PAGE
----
1887

Abstract

is a Gram-negative bacterium capable of causing gastrointestinal infection and is closely related to the highly virulent plague bacillus . Infections by both species are currently treatable with antibiotics such as ciprofloxacin, a quinolone-class drug of major clinical importance in the treatment of many other infections. Our current understanding of the mechanism of action of ciprofloxacin is that it inhibits DNA replication by targeting DNA gyrase, and that resistance is primarily due to mutation of this target site, along with generic efflux and detoxification strategies. We utilized transposon-directed insertion site sequencing (TraDIS or TnSeq) to identify the non-essential chromosomal genes in that are required to tolerate sub-lethal concentrations of ciprofloxacin . As well as highlighting recognized antibiotic resistance genes, we provide evidence that multiple genes involved in regulating DNA replication and repair are central in enabling to tolerate the antibiotic, including DksA (yptb0734), a regulator of RNA polymerase, and Hda (yptb2792), an inhibitor of DNA replication initiation. We furthermore demonstrate that even at sub-lethal concentrations, ciprofloxacin causes severe cell-wall stress, requiring lipopolysaccharide lipid A, O-antigen and core biosynthesis genes to resist the sub-lethal effects of the antibiotic. It is evident that coping with the consequence(s) of antibiotic-induced stress requires the contribution of scores of genes that are not exclusively engaged in drug resistance.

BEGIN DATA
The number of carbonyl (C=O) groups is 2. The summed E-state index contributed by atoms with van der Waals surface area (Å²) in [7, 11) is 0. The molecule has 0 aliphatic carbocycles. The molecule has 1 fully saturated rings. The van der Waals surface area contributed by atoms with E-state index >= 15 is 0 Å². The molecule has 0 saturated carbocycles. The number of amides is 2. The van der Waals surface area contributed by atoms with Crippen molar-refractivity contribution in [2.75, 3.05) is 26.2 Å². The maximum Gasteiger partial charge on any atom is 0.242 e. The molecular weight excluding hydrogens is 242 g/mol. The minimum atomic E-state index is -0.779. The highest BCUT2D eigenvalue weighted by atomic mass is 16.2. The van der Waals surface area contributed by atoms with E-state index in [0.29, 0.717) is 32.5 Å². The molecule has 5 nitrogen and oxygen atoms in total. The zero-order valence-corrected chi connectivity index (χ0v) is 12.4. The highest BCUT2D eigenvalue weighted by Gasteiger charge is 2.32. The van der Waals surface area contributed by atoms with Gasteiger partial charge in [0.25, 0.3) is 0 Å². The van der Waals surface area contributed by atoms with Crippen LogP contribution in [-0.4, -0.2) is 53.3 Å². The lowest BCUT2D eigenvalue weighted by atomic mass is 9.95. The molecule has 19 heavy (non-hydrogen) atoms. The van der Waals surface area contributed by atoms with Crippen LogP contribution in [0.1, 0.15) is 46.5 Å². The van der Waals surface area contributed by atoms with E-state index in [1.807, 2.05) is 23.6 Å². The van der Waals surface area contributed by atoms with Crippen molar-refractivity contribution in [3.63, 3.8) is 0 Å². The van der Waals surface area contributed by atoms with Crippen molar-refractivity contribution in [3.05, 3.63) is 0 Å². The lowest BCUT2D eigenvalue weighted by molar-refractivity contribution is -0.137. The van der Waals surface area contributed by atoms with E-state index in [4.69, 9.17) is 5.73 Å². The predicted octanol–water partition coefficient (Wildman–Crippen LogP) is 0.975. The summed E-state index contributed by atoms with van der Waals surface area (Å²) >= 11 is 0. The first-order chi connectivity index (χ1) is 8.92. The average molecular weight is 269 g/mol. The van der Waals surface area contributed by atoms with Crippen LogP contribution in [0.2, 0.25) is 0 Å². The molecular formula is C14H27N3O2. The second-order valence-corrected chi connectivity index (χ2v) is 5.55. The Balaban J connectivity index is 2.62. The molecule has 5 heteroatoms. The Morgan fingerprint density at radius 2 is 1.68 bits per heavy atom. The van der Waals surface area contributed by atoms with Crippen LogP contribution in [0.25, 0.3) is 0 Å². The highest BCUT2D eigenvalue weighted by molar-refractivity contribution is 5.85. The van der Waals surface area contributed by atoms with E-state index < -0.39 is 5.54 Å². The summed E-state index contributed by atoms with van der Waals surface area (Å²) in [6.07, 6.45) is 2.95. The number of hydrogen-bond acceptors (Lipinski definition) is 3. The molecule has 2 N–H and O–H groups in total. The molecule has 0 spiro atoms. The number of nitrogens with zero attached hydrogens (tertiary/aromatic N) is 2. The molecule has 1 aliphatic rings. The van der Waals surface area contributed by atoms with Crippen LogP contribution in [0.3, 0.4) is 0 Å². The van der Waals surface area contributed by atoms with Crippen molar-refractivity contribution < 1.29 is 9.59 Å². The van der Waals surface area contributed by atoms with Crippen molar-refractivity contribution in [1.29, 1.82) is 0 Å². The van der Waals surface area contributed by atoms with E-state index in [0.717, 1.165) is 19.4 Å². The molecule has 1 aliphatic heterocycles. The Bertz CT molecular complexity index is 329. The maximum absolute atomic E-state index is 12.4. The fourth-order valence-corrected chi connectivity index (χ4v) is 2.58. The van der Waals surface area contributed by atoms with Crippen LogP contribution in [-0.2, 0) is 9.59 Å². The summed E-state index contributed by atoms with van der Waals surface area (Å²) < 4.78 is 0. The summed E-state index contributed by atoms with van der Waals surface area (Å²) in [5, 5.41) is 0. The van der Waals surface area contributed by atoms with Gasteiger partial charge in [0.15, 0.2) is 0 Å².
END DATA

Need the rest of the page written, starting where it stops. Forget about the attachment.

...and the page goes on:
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2019-10-03
2019-10-23
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